A Family Medicine Career

On average, a family medical physician sees ten to twenty patients per day, and spends approximately fifteen minutes of his or her workday with each patient. A family medical doctor is a primary care physician who treats men and women of all ages. More often than not, he or she treats each individual member of an entire family. Delivering comprehensive health care, the family medical physician is also responsible for prescribing and managing preventive medications for his or her patients.

In the United States, a family practitioner holds either an M.D. or a D.O. degree. He or she must complete a three-year family medicine residency, after medical school, before working as a primary care physician. Family practice can have many attractive qualities that may lead a physician to research the topic further. Family medicine physicians enjoy the luxury of pre-set, standing office hours. As physicians in other fields of medicine will attest, a set daily schedule is a rarity. While the family physician could potentially work long hours, weekends, and holidays, this is very rarely the case for family practice physicians.

Training

A family practice physician is required to complete undergraduate school, followed by medical school, and then a three-year family medicine residency. During residency, a physician will explore the many different aspects of family medicine. A family medical doctor is required, during residency, to rotate through the individual branches of family practice, including but not limited to: geriatrics, gynecology, internal medicine and pediatrics.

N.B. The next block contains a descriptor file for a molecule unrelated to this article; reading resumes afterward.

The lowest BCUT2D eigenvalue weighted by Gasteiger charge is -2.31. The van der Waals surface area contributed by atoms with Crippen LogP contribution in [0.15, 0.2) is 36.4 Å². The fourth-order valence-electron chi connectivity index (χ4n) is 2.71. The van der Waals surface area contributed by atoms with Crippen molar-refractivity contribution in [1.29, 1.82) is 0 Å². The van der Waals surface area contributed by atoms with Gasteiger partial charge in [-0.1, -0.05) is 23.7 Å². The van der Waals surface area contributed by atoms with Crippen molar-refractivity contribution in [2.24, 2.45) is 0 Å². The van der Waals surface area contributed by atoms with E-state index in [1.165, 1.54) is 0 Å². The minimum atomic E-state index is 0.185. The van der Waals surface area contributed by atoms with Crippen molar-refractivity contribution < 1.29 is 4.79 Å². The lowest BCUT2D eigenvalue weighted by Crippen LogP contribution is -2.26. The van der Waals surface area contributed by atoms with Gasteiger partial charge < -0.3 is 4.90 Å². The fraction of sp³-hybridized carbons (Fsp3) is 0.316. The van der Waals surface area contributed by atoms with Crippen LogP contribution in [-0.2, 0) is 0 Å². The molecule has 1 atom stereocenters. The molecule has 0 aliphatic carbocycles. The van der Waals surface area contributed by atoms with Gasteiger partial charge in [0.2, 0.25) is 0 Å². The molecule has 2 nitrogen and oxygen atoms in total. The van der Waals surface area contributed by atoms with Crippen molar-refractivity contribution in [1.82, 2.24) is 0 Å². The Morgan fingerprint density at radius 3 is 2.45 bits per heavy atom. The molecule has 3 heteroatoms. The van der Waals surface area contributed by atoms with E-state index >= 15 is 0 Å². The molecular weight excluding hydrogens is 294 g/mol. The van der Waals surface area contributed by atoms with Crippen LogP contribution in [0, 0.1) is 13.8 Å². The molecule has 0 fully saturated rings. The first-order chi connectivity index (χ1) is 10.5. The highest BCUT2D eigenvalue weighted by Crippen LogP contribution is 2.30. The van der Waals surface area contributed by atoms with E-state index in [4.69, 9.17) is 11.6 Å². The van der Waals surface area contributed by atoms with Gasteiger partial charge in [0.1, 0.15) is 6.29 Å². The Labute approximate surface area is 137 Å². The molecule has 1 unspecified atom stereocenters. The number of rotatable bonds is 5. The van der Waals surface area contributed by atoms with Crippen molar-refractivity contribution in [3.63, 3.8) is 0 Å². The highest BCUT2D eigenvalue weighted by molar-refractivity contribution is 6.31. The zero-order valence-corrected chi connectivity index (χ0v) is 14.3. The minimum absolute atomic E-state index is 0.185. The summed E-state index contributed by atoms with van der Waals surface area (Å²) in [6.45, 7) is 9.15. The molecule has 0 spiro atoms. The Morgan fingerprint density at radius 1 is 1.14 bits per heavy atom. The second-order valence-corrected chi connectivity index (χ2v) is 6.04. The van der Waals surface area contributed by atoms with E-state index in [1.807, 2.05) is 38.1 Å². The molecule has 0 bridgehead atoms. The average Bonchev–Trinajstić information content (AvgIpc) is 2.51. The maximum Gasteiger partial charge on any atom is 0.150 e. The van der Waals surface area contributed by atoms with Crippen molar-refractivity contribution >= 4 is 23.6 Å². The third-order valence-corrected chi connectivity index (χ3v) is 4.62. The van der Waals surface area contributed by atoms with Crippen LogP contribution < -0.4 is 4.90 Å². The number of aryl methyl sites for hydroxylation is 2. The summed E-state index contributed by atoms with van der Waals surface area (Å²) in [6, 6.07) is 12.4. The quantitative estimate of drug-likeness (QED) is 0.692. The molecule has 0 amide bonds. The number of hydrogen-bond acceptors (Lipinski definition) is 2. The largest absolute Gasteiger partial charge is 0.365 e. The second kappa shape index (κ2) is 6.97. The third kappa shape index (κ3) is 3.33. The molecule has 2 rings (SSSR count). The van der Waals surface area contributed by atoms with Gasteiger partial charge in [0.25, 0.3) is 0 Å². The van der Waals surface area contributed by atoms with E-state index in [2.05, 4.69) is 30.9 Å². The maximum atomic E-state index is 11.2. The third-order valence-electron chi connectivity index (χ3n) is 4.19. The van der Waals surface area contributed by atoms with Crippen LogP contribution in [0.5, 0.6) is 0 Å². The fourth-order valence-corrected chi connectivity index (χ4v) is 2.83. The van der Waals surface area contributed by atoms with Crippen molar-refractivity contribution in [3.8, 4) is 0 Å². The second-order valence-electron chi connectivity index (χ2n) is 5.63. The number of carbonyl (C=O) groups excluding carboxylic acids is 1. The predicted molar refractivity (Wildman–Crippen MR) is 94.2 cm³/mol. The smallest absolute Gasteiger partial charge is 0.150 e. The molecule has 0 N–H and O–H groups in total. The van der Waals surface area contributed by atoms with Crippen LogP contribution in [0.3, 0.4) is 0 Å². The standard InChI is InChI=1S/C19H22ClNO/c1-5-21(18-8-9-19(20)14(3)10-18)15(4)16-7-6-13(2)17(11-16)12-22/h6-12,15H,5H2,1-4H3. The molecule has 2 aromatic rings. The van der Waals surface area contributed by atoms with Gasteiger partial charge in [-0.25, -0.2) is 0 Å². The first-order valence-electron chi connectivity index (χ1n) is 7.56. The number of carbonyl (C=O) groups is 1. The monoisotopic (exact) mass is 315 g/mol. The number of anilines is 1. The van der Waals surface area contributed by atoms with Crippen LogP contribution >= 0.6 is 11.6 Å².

A family medical physician treats everyone, no matter his or her race, age, gender, or condition. Usually a specialist has focus in a certain field of practice. The family physician is a database of general, medical knowledge that allows him or her to treat the whole patient, as well as the whole family. Often working as a solo practitioner of his or her practice, a family practice physician may also choose to work as a part of an ensemble of practitioners, all within with the same facility. Most doctors spilt their daily efforts between their private practices and the community hospital.

For all intents and purposes, it has been confirmed by surveys that the family practitioner is most likely to profess that he, or she, is content in both their professional and their personal lives. The family medical doctor often enjoys the freedom of not having to commit to or depend on a community hospital to properly treat their patients. In addition, the schedule flexibility and freedom of time allows the family medical doctor to enjoy his her personal life without having to constantly be on call.

For it’s natural, family-based environment, a family practice is a great way to find balance between work and family. As mentioned previously, the hours can be great and the community involvement priceless. The on-going continued education that comes along with working daily with the people of your community can make for an enriching and fulfilling experience. As of 2007, the average salary of the family medicine career, in the United States, was $160,000 per year.

Discovering The Right Sports Medicine Career

Are you ready to jump into an exciting career filled with energized people? A career in medicine can put you into the action, even if you are on the sideline instead of actually in the middle of the game. Jobs in sport medicine are fast growing.

What is This Medical Career?

Before listing career opportunities it is important you have a good understanding exactly what sports medicine is. It is the study and practice of skills and techniques for the medical treatment and therapy for individuals who participate in athletics or physical activity. The definition is actually quite broad. Professional medical techniques are used for the treatment of injuries sustained through all types of physical activity which can include: